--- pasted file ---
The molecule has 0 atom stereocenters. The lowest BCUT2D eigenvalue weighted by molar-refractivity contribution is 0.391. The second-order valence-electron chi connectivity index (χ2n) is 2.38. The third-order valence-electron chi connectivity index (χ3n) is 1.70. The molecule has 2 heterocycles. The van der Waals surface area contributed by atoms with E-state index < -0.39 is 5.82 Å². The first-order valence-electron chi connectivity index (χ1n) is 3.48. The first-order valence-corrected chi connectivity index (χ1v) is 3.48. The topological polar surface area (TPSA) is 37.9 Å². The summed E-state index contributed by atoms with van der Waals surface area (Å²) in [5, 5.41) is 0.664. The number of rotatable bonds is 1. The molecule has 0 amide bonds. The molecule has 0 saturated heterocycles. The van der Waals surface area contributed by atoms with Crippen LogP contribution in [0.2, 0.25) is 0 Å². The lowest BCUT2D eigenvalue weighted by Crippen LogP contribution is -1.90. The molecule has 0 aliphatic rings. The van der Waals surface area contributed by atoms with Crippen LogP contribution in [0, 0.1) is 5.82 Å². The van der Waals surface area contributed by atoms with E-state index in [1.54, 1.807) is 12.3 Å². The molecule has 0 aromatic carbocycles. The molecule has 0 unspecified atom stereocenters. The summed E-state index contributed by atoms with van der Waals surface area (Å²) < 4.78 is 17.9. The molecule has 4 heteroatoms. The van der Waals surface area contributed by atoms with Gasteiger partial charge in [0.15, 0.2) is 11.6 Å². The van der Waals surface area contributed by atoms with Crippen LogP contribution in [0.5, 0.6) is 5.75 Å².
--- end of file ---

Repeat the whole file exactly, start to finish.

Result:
The molecule has 0 atom stereocenters. The lowest BCUT2D eigenvalue weighted by molar-refractivity contribution is 0.391. The second-order valence-electron chi connectivity index (χ2n) is 2.38. The third-order valence-electron chi connectivity index (χ3n) is 1.70. The molecule has 2 heterocycles. The van der Waals surface area contributed by atoms with E-state index < -0.39 is 5.82 Å². The first-order valence-electron chi connectivity index (χ1n) is 3.48. The first-order valence-corrected chi connectivity index (χ1v) is 3.48. The topological polar surface area (TPSA) is 37.9 Å². The summed E-state index contributed by atoms with van der Waals surface area (Å²) in [5, 5.41) is 0.664. The number of rotatable bonds is 1. The molecule has 0 amide bonds. The molecule has 0 saturated heterocycles. The van der Waals surface area contributed by atoms with Crippen LogP contribution in [0.2, 0.25) is 0 Å². The lowest BCUT2D eigenvalue weighted by Crippen LogP contribution is -1.90. The molecule has 0 aliphatic rings. The van der Waals surface area contributed by atoms with Crippen LogP contribution in [0, 0.1) is 5.82 Å². The van der Waals surface area contributed by atoms with E-state index in [1.54, 1.807) is 12.3 Å². The molecule has 0 aromatic carbocycles. The molecule has 0 unspecified atom stereocenters. The summed E-state index contributed by atoms with van der Waals surface area (Å²) < 4.78 is 17.9. The molecule has 4 heteroatoms. The van der Waals surface area contributed by atoms with Gasteiger partial charge in [0.15, 0.2) is 11.6 Å². The van der Waals surface area contributed by atoms with Crippen LogP contribution in [0.5, 0.6) is 5.75 Å².